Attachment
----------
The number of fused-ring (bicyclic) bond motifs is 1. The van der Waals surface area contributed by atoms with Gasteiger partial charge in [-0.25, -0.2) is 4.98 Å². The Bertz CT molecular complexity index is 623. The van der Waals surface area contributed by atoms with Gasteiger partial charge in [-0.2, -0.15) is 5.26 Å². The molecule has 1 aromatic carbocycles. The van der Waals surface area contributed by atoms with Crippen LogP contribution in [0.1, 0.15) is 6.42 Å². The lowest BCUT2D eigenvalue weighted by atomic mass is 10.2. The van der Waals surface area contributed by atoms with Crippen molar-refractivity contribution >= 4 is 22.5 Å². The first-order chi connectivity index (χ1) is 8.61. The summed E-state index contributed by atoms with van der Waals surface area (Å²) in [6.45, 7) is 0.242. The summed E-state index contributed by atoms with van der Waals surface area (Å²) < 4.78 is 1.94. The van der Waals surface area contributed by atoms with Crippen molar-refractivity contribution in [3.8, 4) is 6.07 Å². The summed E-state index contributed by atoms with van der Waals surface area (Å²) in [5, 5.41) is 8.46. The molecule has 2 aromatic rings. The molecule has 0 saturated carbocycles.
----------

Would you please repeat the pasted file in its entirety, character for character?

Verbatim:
The number of fused-ring (bicyclic) bond motifs is 1. The van der Waals surface area contributed by atoms with Gasteiger partial charge in [-0.25, -0.2) is 4.98 Å². The Bertz CT molecular complexity index is 623. The van der Waals surface area contributed by atoms with Gasteiger partial charge in [-0.2, -0.15) is 5.26 Å². The molecule has 1 aromatic carbocycles. The van der Waals surface area contributed by atoms with Crippen LogP contribution in [0.1, 0.15) is 6.42 Å². The lowest BCUT2D eigenvalue weighted by atomic mass is 10.2. The van der Waals surface area contributed by atoms with Crippen molar-refractivity contribution >= 4 is 22.5 Å². The first-order chi connectivity index (χ1) is 8.61. The summed E-state index contributed by atoms with van der Waals surface area (Å²) in [6.45, 7) is 0.242. The summed E-state index contributed by atoms with van der Waals surface area (Å²) < 4.78 is 1.94. The van der Waals surface area contributed by atoms with Crippen molar-refractivity contribution in [3.8, 4) is 6.07 Å². The summed E-state index contributed by atoms with van der Waals surface area (Å²) in [5, 5.41) is 8.46. The molecule has 2 aromatic rings. The molecule has 0 saturated carbocycles.